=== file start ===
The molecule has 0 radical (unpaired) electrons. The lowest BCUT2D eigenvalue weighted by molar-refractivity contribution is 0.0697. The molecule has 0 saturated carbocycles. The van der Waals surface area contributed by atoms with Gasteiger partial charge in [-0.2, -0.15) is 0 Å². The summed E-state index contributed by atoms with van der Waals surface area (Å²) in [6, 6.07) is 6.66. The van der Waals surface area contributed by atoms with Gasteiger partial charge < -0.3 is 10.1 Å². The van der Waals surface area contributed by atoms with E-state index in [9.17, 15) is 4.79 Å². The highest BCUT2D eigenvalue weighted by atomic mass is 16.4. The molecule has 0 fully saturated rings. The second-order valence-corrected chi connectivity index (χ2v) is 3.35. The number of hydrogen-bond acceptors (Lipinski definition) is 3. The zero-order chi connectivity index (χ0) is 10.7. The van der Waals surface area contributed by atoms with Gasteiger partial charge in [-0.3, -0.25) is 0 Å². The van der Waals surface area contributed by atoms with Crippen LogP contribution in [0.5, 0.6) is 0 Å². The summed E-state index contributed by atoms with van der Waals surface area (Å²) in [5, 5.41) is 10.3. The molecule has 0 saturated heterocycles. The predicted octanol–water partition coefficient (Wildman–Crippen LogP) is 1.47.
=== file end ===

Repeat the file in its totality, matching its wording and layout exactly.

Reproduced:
The molecule has 0 radical (unpaired) electrons. The lowest BCUT2D eigenvalue weighted by molar-refractivity contribution is 0.0697. The molecule has 0 saturated carbocycles. The van der Waals surface area contributed by atoms with Gasteiger partial charge in [-0.2, -0.15) is 0 Å². The summed E-state index contributed by atoms with van der Waals surface area (Å²) in [6, 6.07) is 6.66. The van der Waals surface area contributed by atoms with Gasteiger partial charge < -0.3 is 10.1 Å². The van der Waals surface area contributed by atoms with E-state index in [9.17, 15) is 4.79 Å². The highest BCUT2D eigenvalue weighted by atomic mass is 16.4. The molecule has 0 fully saturated rings. The second-order valence-corrected chi connectivity index (χ2v) is 3.35. The number of hydrogen-bond acceptors (Lipinski definition) is 3. The zero-order chi connectivity index (χ0) is 10.7. The van der Waals surface area contributed by atoms with Gasteiger partial charge in [-0.3, -0.25) is 0 Å². The van der Waals surface area contributed by atoms with Crippen LogP contribution in [0.5, 0.6) is 0 Å². The summed E-state index contributed by atoms with van der Waals surface area (Å²) in [5, 5.41) is 10.3. The molecule has 0 saturated heterocycles. The predicted octanol–water partition coefficient (Wildman–Crippen LogP) is 1.47.